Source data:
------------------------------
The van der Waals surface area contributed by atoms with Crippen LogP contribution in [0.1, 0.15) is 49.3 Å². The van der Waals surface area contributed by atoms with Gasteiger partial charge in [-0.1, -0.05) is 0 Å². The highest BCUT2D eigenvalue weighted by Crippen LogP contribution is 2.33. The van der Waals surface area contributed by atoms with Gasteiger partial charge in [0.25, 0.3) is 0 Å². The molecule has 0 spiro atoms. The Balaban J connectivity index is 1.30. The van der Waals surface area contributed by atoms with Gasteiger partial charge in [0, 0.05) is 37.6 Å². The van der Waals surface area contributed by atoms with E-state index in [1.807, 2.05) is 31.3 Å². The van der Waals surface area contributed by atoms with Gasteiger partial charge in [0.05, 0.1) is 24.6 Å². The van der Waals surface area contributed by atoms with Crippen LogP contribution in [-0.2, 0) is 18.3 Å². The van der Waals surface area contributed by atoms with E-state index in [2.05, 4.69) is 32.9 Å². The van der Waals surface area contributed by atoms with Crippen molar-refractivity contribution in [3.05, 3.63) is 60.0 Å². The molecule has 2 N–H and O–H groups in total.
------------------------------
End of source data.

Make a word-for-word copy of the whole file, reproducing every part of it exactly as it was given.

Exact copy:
The van der Waals surface area contributed by atoms with Crippen LogP contribution in [0.1, 0.15) is 49.3 Å². The van der Waals surface area contributed by atoms with Gasteiger partial charge in [-0.1, -0.05) is 0 Å². The highest BCUT2D eigenvalue weighted by Crippen LogP contribution is 2.33. The van der Waals surface area contributed by atoms with Gasteiger partial charge in [0.25, 0.3) is 0 Å². The molecule has 0 spiro atoms. The Balaban J connectivity index is 1.30. The van der Waals surface area contributed by atoms with Gasteiger partial charge in [0, 0.05) is 37.6 Å². The van der Waals surface area contributed by atoms with E-state index in [1.807, 2.05) is 31.3 Å². The van der Waals surface area contributed by atoms with Gasteiger partial charge in [0.05, 0.1) is 24.6 Å². The van der Waals surface area contributed by atoms with Crippen LogP contribution in [-0.2, 0) is 18.3 Å². The van der Waals surface area contributed by atoms with E-state index in [2.05, 4.69) is 32.9 Å². The van der Waals surface area contributed by atoms with Crippen molar-refractivity contribution in [3.05, 3.63) is 60.0 Å². The molecule has 2 N–H and O–H groups in total.